Hampton’s presence was a catalyst for Eagles
Above: Marshall’s Dorian Hampton. (Staff Photo Keith Birmingham)
By Scott Galetti, Staff Writer
LA CANADA – He didn’t play for a big school, but he made huge contributions in big games. At times, he virtually was unstoppable.
Marshall Fundamental senior Dorian Hampton simply enjoys playing basketball.
Hampton is preparing with the Star-News team for Saturday night’s fifth annual Tribune/Star-News All-Star Classic at Azusa Pacific’s Felix Center at 7:30.
He was second on the team in scoring behind junior Terrell Burnett and averaged 12.8 points. He led the team in rebounds at 8.5 per game.
“He was really one of our main rebounders and provided our low-post game,” Marshall coach Jerry DeLaurie said. “Without him, we aren’t reaching the semifinals or getting the 20 wins.
“Without his inside presence, we wouldn’t have had the success we had.”
Marshall finished 20-8 last season, but went 1-3 in the first four games of the year without him because of an ankle injury.
In seven playoff games over the last two years, he averaged just over 20 points and 12 rebounds.
“I think that’s the biggest stat that sticks out with me for Dorian,” DeLaurie said. “He really took his game to the next level. He really played big in big games, there’s no doubt about it.”
The 6-foot-4 senior contributed with eight points and 10 rebounds to lead the Eagles to upsets over Pacific Hills in the regular season.
“That win lifted our spirits a lot,” Hampton said. “But it got us a little overconfident against the Maranatha team and we ended up losing that game.”
Hampton came back with an 18-point, 14-rebound performance in a 54-50 victory over No. 1-ranked Woodcrest Christian in the CIF-Southern Section Division V-AA quarterfinals at Muir High.
“When we beat them, it was cool,” Hampton said. “They were very physical, but we stuck through it and everything turned out for us in the end.”
It appeared he might be able to help his team overcome a deficit and beat Pacific Hills again in the semifinals.
He scored 16 points, grabbed 17 rebounds and blocked five shots. But he eventually fouled out and the Eagles fell just short.
“That game, I didn’t want it to be the last senior game and I fought hard for my team,” Hampton said. “The crowd was in it and brought us back, but the foul at the end had us down by three and brought us back down.”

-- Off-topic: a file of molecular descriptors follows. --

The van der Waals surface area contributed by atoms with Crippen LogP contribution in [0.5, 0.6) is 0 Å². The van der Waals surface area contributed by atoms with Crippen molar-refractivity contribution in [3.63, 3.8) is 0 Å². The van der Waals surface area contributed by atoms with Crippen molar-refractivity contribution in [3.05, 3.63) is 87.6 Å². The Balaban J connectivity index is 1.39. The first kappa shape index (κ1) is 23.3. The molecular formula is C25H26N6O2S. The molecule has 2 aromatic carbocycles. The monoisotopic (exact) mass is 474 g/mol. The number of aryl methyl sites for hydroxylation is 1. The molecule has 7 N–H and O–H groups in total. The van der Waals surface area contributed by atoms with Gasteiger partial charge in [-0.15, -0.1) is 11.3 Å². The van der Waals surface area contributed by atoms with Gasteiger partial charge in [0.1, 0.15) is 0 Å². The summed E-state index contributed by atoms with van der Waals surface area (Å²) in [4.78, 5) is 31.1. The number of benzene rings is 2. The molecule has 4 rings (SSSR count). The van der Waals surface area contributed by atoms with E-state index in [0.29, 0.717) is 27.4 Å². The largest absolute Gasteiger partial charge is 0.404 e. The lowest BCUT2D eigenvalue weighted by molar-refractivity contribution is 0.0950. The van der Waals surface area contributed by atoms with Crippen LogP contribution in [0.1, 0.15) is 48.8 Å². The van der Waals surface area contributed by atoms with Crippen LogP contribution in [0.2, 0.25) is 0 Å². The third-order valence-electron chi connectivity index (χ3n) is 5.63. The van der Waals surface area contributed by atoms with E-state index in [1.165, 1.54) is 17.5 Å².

Hampton often made it look easy, whether it was a drive for a dunk or a long-range shot. The road through his high school career, however, was filled with obstacles.
“Individually, I put a lot of work into it,” Hampton said. “I had a lot going for me, I was working at the same time, but I still maintained practices as much as I could.”
Added DeLaurie: “We don’t have many guys in our area, 6-foot-4, 6-foot-5, that are able to shoot three’s and dribble the length of the floor. He can turn a game around by himself, like he did in the semis against Pacific Hills.”
Hampton was one of the options on the court last season. But with the departure of last year’s leading scorer Sean Benn, it was up to the senior to pick up the scoring slack. He took the challenge to heart and the team began to respond with victories.
“I tried to score a lot of points for the team and get us a lot of momentum with my dunks and everything to get the crowd into the game,” Hampton said.
As he and his teammates worked on developing their game, Hampton has enjoyed his time at Marshall, including the last two years on varsity. He had to make some adjustments along the way.
“I’ve been going there since my freshman year,” Hampton said. “We just got our coach, Jerry DeLaurie, a couple of years ago. I kind of liked our old coach, Coach G (Quintin Grogan), but I’ve been sticking in there.”
Playing with the likes of Keion Bell, Justin Cook and Marcus Harvey, Hampton is excited about the opportunity to play Saturday.
“We’ve got a very athletic team and we should get the crowd excited,” Hampton said. “I’m very excited about the competition.”
The Eagles standout also could have the crowd excited in the slam-dunk competition.
He is looking into attending Cal State L.A. or Cal State Northridge. He’s even thinking about going to UCLA as a walk-on.
“I would try to walk on and bulk up a little bit,” Hampton said.